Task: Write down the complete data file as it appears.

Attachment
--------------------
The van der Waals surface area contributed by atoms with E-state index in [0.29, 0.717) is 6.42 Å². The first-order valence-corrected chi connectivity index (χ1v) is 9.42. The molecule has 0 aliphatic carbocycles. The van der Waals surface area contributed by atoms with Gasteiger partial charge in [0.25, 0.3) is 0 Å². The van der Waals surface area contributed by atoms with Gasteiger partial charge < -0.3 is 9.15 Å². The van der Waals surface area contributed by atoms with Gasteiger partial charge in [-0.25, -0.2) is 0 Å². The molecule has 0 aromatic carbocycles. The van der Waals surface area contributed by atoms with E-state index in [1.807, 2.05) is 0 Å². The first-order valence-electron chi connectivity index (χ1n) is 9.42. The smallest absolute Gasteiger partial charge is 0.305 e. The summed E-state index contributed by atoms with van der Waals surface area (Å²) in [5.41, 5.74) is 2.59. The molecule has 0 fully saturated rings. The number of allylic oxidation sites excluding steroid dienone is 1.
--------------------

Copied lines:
The van der Waals surface area contributed by atoms with E-state index in [0.29, 0.717) is 6.42 Å². The first-order valence-corrected chi connectivity index (χ1v) is 9.42. The molecule has 0 aliphatic carbocycles. The van der Waals surface area contributed by atoms with Gasteiger partial charge in [0.25, 0.3) is 0 Å². The van der Waals surface area contributed by atoms with Gasteiger partial charge < -0.3 is 9.15 Å². The van der Waals surface area contributed by atoms with Gasteiger partial charge in [-0.25, -0.2) is 0 Å². The molecule has 0 aromatic carbocycles. The van der Waals surface area contributed by atoms with E-state index in [1.807, 2.05) is 0 Å². The first-order valence-electron chi connectivity index (χ1n) is 9.42. The smallest absolute Gasteiger partial charge is 0.305 e. The summed E-state index contributed by atoms with van der Waals surface area (Å²) in [5.41, 5.74) is 2.59. The molecule has 0 fully saturated rings. The number of allylic oxidation sites excluding steroid dienone is 1.